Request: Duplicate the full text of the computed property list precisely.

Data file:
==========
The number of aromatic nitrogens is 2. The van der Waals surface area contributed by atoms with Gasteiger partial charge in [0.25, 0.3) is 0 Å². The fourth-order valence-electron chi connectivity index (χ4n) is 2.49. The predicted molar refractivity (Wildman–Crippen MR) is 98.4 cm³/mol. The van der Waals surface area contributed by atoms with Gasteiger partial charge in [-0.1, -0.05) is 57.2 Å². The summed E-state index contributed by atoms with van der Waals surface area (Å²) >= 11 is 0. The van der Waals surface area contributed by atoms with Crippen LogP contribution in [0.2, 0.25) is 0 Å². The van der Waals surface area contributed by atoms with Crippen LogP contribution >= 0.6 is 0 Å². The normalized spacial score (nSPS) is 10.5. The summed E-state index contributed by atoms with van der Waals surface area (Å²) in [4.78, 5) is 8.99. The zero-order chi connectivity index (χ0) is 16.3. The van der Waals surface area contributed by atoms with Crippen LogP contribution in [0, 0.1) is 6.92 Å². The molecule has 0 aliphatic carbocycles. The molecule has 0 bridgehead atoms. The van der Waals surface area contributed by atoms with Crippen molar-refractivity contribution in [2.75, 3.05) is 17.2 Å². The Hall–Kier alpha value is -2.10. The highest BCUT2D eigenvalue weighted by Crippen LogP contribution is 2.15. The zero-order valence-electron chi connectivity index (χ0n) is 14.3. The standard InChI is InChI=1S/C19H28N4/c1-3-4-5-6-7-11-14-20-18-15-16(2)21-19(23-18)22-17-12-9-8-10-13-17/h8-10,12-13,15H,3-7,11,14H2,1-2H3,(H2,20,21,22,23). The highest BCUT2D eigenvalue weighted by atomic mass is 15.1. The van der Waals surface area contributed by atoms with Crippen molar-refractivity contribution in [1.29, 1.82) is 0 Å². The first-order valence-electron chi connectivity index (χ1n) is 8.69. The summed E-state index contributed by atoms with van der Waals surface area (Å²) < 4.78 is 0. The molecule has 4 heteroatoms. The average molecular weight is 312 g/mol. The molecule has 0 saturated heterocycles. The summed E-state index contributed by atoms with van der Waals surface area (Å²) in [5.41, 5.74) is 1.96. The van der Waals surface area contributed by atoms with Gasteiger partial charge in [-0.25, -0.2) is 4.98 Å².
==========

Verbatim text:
The number of aromatic nitrogens is 2. The van der Waals surface area contributed by atoms with Gasteiger partial charge in [0.25, 0.3) is 0 Å². The fourth-order valence-electron chi connectivity index (χ4n) is 2.49. The predicted molar refractivity (Wildman–Crippen MR) is 98.4 cm³/mol. The van der Waals surface area contributed by atoms with Gasteiger partial charge in [-0.1, -0.05) is 57.2 Å². The summed E-state index contributed by atoms with van der Waals surface area (Å²) >= 11 is 0. The van der Waals surface area contributed by atoms with Crippen LogP contribution in [0.2, 0.25) is 0 Å². The van der Waals surface area contributed by atoms with Crippen LogP contribution >= 0.6 is 0 Å². The normalized spacial score (nSPS) is 10.5. The summed E-state index contributed by atoms with van der Waals surface area (Å²) in [4.78, 5) is 8.99. The zero-order chi connectivity index (χ0) is 16.3. The van der Waals surface area contributed by atoms with Crippen LogP contribution in [0, 0.1) is 6.92 Å². The molecule has 0 aliphatic carbocycles. The molecule has 0 bridgehead atoms. The van der Waals surface area contributed by atoms with Crippen molar-refractivity contribution in [2.75, 3.05) is 17.2 Å². The Hall–Kier alpha value is -2.10. The highest BCUT2D eigenvalue weighted by Crippen LogP contribution is 2.15. The zero-order valence-electron chi connectivity index (χ0n) is 14.3. The standard InChI is InChI=1S/C19H28N4/c1-3-4-5-6-7-11-14-20-18-15-16(2)21-19(23-18)22-17-12-9-8-10-13-17/h8-10,12-13,15H,3-7,11,14H2,1-2H3,(H2,20,21,22,23). The highest BCUT2D eigenvalue weighted by atomic mass is 15.1. The van der Waals surface area contributed by atoms with Crippen molar-refractivity contribution in [1.29, 1.82) is 0 Å². The first-order valence-electron chi connectivity index (χ1n) is 8.69. The summed E-state index contributed by atoms with van der Waals surface area (Å²) < 4.78 is 0. The molecule has 4 heteroatoms. The average molecular weight is 312 g/mol. The molecule has 0 saturated heterocycles. The summed E-state index contributed by atoms with van der Waals surface area (Å²) in [5.41, 5.74) is 1.96. The van der Waals surface area contributed by atoms with Gasteiger partial charge in [-0.25, -0.2) is 4.98 Å².